“The Taliban do not need to post any content to remind the population that they are brutal,” said Benjamin Jensen, an Atlantic Council scholar. “The population knows that. What they needed were pictures that showed that they could rule and integrate the country. ”

The Taliban were able to put much of what they wanted online. Even if the bans remain on major social media platforms such as Facebook and YouTube, dozens of new accounts have been created. The militants’ efforts have been concentrated on Twitter, where the Taliban are not directly banned.

Some opponents of the Taliban have shouted loudly. In contrast, others have fallen silent and wiped their reports on material that might put them in danger. A soccer player this week warned her former teammates to take photos. Facebook and Twitter have announced that they are taking steps to protect accounts.

A teacher at Nangarhar University in Jalalabad, who asked for anonymity, said many of his students who participated in anti-Taliban campaigns had disabled their social media accounts. The generation born after the fall of the first Taliban regime had a lifetime of hiding digital evidence, he said.

Today’s Afghanistan is a long way from where the Internet was banned in 2001. Cell towers were erected across the country under the US-backed government. According to Statista, a market research company, cell phone users rose from just 1 million in 2005 to more than 22 million in 2019. Experts estimate that around 70% of the population have access to a mobile phone.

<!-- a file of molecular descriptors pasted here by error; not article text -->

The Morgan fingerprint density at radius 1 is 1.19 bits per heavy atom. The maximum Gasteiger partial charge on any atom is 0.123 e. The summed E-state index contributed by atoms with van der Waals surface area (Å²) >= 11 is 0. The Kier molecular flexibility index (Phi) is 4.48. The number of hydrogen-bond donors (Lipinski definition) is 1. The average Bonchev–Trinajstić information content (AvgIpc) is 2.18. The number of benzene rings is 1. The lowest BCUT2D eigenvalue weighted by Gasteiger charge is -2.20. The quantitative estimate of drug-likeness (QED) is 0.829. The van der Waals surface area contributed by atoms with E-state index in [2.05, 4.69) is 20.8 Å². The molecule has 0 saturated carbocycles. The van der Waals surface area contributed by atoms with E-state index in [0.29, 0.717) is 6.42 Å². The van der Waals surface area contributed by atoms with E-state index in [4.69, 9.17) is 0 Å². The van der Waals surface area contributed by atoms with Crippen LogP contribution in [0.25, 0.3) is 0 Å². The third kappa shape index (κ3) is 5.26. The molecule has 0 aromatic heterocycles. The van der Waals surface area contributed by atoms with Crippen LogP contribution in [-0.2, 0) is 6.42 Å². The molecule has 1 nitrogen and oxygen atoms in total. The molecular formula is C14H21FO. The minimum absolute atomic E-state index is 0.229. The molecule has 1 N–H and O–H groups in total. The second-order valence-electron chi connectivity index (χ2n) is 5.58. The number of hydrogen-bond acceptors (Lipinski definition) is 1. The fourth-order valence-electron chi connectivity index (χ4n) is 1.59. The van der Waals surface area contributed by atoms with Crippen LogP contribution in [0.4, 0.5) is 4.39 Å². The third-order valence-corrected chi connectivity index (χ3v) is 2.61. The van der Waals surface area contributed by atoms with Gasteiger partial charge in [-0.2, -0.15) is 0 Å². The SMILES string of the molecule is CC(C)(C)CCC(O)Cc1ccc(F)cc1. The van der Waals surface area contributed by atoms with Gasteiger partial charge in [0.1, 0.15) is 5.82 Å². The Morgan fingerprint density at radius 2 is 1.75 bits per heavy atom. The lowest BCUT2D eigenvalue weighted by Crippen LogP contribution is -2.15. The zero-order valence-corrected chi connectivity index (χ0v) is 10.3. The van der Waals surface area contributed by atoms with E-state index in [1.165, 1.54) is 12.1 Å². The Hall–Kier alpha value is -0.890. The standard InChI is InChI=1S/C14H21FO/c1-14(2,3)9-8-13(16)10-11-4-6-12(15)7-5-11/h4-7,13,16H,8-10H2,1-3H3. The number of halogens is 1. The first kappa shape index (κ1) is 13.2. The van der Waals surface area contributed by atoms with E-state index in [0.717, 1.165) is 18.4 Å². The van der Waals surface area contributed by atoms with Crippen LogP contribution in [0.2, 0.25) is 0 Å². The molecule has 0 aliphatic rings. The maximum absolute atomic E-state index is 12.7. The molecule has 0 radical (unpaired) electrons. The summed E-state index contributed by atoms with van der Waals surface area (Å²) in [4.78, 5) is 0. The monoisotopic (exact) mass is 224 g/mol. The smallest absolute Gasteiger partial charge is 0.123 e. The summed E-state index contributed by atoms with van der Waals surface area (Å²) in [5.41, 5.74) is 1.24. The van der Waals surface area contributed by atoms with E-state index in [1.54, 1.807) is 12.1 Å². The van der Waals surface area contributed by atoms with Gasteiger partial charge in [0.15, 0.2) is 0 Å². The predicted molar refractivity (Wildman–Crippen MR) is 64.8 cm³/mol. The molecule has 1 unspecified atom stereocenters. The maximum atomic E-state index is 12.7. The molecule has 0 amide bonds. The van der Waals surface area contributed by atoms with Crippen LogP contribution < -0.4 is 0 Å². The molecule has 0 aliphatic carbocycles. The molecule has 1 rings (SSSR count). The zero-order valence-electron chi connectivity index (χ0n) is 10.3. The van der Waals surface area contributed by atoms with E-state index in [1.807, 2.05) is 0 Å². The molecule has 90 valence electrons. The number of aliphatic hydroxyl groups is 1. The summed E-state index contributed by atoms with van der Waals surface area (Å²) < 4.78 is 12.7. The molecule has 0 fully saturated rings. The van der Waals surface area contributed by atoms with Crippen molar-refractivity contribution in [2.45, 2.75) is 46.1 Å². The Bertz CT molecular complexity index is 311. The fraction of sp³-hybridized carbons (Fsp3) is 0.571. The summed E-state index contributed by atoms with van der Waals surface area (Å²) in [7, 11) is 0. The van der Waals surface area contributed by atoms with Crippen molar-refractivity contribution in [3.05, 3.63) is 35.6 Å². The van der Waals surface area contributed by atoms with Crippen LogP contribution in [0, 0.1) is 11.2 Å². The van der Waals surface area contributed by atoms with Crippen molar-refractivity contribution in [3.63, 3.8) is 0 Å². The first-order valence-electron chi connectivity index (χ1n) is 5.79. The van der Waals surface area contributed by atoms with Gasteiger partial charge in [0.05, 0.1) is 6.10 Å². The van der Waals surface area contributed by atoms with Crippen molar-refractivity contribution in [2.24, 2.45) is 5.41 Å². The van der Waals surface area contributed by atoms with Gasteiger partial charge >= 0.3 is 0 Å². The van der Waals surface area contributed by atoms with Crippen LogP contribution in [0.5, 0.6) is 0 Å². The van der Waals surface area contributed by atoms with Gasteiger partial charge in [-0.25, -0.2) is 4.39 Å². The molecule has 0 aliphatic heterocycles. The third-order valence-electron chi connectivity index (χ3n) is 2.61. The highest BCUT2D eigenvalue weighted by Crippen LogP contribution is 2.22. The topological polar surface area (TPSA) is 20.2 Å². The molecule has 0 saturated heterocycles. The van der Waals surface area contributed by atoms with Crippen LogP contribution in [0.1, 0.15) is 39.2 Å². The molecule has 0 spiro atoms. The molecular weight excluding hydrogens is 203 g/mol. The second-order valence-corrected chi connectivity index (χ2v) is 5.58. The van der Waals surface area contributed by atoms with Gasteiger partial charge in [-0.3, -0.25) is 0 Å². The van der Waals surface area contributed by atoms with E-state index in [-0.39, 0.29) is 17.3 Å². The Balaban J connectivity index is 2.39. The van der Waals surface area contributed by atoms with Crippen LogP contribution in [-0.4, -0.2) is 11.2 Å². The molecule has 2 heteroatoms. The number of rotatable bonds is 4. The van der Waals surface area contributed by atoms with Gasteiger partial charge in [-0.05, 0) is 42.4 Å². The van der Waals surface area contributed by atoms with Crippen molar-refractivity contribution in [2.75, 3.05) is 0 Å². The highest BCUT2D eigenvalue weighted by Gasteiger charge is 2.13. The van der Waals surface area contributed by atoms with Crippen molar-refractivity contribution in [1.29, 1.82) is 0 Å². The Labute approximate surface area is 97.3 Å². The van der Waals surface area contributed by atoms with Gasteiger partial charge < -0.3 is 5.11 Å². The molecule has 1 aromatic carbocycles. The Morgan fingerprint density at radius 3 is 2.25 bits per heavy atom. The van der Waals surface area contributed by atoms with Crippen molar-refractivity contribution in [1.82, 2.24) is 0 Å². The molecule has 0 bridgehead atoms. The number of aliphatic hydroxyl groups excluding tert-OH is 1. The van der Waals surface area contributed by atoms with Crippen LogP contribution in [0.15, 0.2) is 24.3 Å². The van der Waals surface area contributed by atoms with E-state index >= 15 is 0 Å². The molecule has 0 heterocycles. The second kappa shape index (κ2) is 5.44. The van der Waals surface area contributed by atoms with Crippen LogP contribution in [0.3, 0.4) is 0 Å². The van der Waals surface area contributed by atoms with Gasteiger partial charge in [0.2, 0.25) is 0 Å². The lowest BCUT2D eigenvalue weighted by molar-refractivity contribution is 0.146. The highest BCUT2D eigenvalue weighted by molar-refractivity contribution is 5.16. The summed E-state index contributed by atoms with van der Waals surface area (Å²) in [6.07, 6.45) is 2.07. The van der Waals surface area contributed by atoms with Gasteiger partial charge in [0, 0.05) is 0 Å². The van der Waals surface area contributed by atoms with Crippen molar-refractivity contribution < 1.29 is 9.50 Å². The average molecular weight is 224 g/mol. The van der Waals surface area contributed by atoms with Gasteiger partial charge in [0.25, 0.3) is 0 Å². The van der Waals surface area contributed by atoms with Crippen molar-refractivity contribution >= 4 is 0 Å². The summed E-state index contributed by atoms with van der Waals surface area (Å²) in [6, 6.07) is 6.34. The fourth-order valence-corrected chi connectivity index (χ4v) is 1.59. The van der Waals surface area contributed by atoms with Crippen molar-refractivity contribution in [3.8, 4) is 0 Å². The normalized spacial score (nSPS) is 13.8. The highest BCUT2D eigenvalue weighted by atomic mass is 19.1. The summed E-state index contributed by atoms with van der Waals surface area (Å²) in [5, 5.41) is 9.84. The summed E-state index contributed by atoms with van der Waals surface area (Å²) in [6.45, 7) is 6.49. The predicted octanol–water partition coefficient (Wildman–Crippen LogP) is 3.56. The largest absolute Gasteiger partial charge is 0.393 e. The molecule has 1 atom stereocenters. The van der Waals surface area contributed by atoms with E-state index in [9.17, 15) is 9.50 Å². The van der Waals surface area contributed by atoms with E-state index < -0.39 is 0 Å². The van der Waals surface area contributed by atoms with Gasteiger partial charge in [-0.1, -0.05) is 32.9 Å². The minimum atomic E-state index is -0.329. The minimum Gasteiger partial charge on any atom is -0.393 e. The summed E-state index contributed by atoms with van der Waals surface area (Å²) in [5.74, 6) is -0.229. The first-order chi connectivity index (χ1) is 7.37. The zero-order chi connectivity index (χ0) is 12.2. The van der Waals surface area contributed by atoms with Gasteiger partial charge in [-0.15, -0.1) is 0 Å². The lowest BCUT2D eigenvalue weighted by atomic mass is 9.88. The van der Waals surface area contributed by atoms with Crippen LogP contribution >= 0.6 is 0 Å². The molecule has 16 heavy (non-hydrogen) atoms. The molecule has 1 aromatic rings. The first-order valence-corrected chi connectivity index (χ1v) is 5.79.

Today, the Taliban would struggle to block outside news, as China and Russia do without outside time and help. Instead of deletions and bans, they have flooded social media with their own messages.

The Taliban quickly viewed the Internet as a new propaganda tool, an extension of written messages, and a guerrilla radio station. They got used to restoring websites after hosting services shut them down and often experimented with techniques like SMS blasting. A report showed how they used trending hashtags in the 2019 election to intimidate voters.

In order to gain foreign acceptance, the Taliban leaders have published messages in English over the past few weeks and broadcast press events via livestream. Their official website, Al-Emarah, publishes in English, Pashto, Dari, Urdu, and Arabic.

The Taliban are building on the experience of the summer offensive that brought the group to power, said a member of the Taliban’s social media committee, who asked for anonymity because he was not allowed to speak.

Fast and clever messaging was an important part of the offensive, he said, pointing out that the Taliban trained and equipped soldiers with microphones and smartphones to report from the front lines when their troops stormed into uncharted territory. The message, a mixture of amnesty offers and intimidation designed to convey the feeling of inevitable victory, may have helped accelerate a process of coercion and persuasion that resulted in many of the best-defended cities falling without a fight.

“Smartphones have been a very successful weapon used by the Taliban,” said Abdul Sayed, an independent researcher who focuses on the group’s social media tactics. “They all now have a particular preference for smartphones.”

When the Taliban troops captured the key city of Herat last Friday, they distributed pictures and videos of militia leaders posing with Ismail Khan, a well-known local commander and Taliban opponent, and showing him unrestrained and impartial.

The message is clear, said Sayed: “If we can treat Ismail Khan, a top enemy, with such respect, no one is in danger.”